Alzheimer’s is increasingly costly to families and communities across the United States. In Rhode Island, 23,000 people aged 65 and older are living with Alzheimer’s and 53,000 family caregivers bear the burden, according to the Alzheimer’s Association. The time spent providing care translates to more than $760 million in unpaid work, and the disease has cost the state Medicaid program more than $400 million, the association estimates. Given the prevalence and implications of the disease, news of recent investment to enhance the capacity for research is significant.
The National Institute on Aging (NIA) has awarded a five-year grant expected to total $53.4 million to Brown University and Boston-based Hebrew SeniorLife (HSL) to lead a nationwide effort to improve health care and quality of life for people living with Alzheimer’s disease and related dementias, as well as their caregivers.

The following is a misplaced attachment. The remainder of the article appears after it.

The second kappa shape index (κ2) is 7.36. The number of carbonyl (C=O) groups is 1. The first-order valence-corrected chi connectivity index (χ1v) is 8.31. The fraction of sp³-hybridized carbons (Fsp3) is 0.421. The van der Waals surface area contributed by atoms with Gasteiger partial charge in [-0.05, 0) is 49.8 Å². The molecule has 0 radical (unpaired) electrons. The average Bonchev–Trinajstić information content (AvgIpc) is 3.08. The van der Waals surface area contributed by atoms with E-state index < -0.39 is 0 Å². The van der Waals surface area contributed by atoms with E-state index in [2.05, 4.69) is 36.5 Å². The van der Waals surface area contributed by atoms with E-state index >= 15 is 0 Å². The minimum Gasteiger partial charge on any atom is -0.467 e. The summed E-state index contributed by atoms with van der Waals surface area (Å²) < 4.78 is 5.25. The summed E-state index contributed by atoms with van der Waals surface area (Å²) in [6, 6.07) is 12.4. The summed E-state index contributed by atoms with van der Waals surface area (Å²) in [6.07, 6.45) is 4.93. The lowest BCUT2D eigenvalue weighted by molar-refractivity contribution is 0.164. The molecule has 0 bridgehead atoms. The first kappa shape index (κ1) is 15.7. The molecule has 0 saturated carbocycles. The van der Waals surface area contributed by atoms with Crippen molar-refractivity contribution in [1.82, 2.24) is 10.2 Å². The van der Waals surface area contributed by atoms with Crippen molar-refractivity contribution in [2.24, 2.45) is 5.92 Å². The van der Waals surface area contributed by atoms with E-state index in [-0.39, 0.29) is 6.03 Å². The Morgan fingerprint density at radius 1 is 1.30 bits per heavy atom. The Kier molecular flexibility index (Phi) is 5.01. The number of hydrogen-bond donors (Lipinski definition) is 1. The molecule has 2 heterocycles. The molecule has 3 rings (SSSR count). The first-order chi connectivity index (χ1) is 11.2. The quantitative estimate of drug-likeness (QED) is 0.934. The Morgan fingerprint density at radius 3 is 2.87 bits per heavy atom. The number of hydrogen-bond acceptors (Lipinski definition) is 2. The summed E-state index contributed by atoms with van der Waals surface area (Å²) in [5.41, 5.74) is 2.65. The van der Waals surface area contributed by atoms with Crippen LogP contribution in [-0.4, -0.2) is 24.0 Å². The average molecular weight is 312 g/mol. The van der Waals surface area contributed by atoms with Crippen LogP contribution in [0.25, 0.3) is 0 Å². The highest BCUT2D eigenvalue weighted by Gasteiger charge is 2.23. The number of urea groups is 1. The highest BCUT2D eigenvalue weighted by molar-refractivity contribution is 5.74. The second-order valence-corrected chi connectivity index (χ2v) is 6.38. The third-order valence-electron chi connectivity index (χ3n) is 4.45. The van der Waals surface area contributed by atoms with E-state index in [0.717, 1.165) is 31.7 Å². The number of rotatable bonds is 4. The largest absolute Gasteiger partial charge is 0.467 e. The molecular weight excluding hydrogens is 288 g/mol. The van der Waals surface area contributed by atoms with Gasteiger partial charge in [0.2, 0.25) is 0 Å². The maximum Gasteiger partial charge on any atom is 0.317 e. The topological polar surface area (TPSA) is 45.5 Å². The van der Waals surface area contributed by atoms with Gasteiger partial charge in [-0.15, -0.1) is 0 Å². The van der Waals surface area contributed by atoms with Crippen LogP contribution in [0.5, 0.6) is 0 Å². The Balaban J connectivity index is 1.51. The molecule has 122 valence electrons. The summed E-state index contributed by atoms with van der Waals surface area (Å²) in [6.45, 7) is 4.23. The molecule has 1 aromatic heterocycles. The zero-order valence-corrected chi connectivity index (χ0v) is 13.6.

Together, the institutions will create a massive collaborative research incubator to develop trials aimed at evaluating interventions for Alzheimer’s disease or Alzheimer’s-related dementia.The research center will be called the NIA Imbedded Pragmatic AD/ADRD Clinical Trials Collaboratory, or IMPACT, and will be overseen by the Center for Long-Term Care Quality and Innovation at Brown’s School of Public Health. It will focus primarily on two objectives:
- fund and assist up to 40 pilot trials across the country to test non-drug, care-based interventions for people living with dementia.
- develop best practices for implementing and evaluating interventions for Alzheimer’s and dementia care.